The UK weather is as unreliable as an old box of damp firelighters festering under the sink, so when the sun does emerge, be prepared to fire up the barbie. While searing flames are known for cooking food quickly, often the most time-consuming aspect is preparation and zooming around a busy meat aisle like a hungry pinball. We’ve put together some cheats and shopping hints that’ll take a skewer to your stress bubble.


What to buy for a last-minute barbecue

Shoot off from the starting blocks by writing a succinct list to take to the supermarket – a large store is the best option for buying everything in one fell swoop. Try to list according to aisle and don’t stray from your chosen basics. If you’re faced with empty meat shelves, adapt and you can go vegetarian with chunky halloumi and meaty mushrooms.

Marinated chicken on a plate with lemon halves

Speedy marinades

Meat really does benefit from being immersed in a marinade – a plain old chicken thigh can be elevated into something much more tender and flavoursome with the addition of citrus, herbs and oil. Our red citrus marinade needs only half an hour to work its magic. The red wine quickly penetrates the meat and injects it with a deep colour, and, when coupled with citrus from orange zest and juice, it tenderises and flavours in super-fast time.

Antipasti platter with ham, olives and cheese

Simple starters

A sharing spread is an ideal way to keep your guests occupied as most of it can be poured into bowls or placed on a rustic wooden chopping board without having to go near a stove. Use this antipasti platter as a blueprint and go for a basic range of meat, cheese and veggies – if you’re feeling ambitious you can roast the peppers and make the homemade flatbreads. Or, go for a themed platter:Greek: tzatziki, feta, dolmades (stuffed vine leaves), black olives, cherry tomatoes, taramasalata

More like this

Italian antipasti: parma ham, salami, green olives, anchovies, sundried tomatoes, preserved artichokes

French hors d’oeuvres: tapenade, comté cheese, figs, brie wheel

Spanish tapas: boquerones, caperberries, sliced chorizo, manchego cheese, peppers in oil

Whichever you choose, make sure you serve some torn, crusty bread on the side.

Summer soup recipes

Cassie, our senior food editor, swears by gazpacho as a super-speedy starter. The chilled Spanish soup requires passata, red peppers and your choice of flavours – this version contains garlic, sherry vinegar, lime and chilli. Whizz the ingredients in a blender for a few minutes, season to taste and serve with ice cubes.

Lemony spiced houmous in a bowl

Cheat’s dips

If you have access to a blender, homemade hummus can be on the table in 10 minutes or under. But if you’d like to minimise the washing-up, buy a couple of tubs of good ready-made hummus and spice it up with harissa, lemon and pine nuts. Add a garnish of chopped fresh herbs and serve with warm pitta breads.

Chill your drinks

If you’re struggling for fridge space and need to cool your drinks quickly, Cassie recommends filling tubs, buckets and bowls with salted ice water – the salt lowers the temperature and gives you icy cold drinks in seconds.

Cocktail hour

Now is not the time for flaring, muddling and shaking, so pick up a bottle of fizz as a safe base for cocktails. Adding peach juice and rosewater to prosecco creates a glass of pure sunshine, or you could really push the boat out with a tub of sorbet. Add a dollop to wine flutes, top with sparkling rosé and have yourself an instant frozen cocktail.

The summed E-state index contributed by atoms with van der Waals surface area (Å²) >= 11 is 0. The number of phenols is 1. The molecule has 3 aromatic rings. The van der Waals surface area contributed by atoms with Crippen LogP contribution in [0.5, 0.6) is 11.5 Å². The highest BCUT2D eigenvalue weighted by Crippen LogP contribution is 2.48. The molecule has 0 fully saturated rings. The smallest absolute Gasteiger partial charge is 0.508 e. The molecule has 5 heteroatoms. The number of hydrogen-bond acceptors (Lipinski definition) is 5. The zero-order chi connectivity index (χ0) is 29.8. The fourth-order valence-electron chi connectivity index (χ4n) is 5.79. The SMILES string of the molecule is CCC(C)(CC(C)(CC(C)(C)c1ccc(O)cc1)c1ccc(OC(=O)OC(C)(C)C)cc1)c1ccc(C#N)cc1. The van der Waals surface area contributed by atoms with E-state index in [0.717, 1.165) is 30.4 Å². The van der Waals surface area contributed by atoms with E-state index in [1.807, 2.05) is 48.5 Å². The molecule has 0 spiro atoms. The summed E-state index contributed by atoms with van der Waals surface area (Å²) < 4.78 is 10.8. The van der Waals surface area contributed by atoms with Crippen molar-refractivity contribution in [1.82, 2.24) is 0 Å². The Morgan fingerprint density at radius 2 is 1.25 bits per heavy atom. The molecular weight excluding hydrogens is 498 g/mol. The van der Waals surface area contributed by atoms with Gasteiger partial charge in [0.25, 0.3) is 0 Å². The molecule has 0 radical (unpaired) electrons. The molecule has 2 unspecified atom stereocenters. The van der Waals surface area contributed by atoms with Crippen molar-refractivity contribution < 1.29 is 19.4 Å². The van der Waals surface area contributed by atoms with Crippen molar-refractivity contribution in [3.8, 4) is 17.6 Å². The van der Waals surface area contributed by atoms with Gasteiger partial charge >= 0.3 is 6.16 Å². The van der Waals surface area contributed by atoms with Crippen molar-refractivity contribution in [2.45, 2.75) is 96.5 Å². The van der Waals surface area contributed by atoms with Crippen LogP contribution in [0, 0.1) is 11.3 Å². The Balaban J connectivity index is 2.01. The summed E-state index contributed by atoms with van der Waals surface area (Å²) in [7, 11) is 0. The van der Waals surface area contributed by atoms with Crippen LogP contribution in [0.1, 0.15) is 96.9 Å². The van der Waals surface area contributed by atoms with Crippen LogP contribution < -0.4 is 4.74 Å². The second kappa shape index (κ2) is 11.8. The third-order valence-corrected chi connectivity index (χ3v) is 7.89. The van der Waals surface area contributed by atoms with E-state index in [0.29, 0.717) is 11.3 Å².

Spatchcock and butterfly meat

While we recommend joints of meat for the time-pressed griller, if you’re dealing with a whole chicken or leg of lamb, it will cook in a fraction of the time if you get creative with your knife skills. Spatchcocking chicken involves cutting it along the backbone and spreading it out flat. To butterfly a leg of lamb, locate the central bone and cut the meat away from it on each side. Our video guides are here to help...

How to spatchcock chicken
How to butterfly a leg of lamb

Sausage and spud skewers

Sausage recipes

Instead of marinating cuts of pork or beef, opt for flavoursome sausages to make up for it. Spanish chorizo and spicy merguez really pack a punch, and when teamed with potatoes and peppers on a skewer provide an individually-sized complete main course.

Side salads

Our food editor-at-large, Barney, recommends going for salads with a rice or grain base as they hold up better in the sun. We’re big fans of ready-cooked pouches of puy lentils and interesting grains such as red quinoa and spelt. Pour them into a bowl and toss with deli vegetables and feta cheese.

Stacked gingernut cheesecake with cream and raspberries

No-cook desserts

If in doubt as to how to impress with your dessert, get stacking and provide impact with height. This layered cheesecake is the ultimate deconstructed pud. Use whole biscuits instead of a crumbled set base, then spoon on sweetened sherry cream cheese and garnish your mountainous stack with summer berries.

Barbecue health and safety

No matter how rushed you are, always pay due attention to barbecue health and safety. Keep meat and perishable ingredients in the fridge until they need cooking or serving and regularly wash your hands when dealing with raw meat. Always wait until your barbecue is hot enough before starting to cook and make sure all meat and fish are piping hot and cooked through.

More barbecue tips:

Barbecue recipe collections
Review of barbecue gadgets
Battle of the barbies: Gas versus traditional
Top tips for a successful barbecue


Are you a last-minute griller? We’d like to hear your cheats and tips. Leave a comment below...

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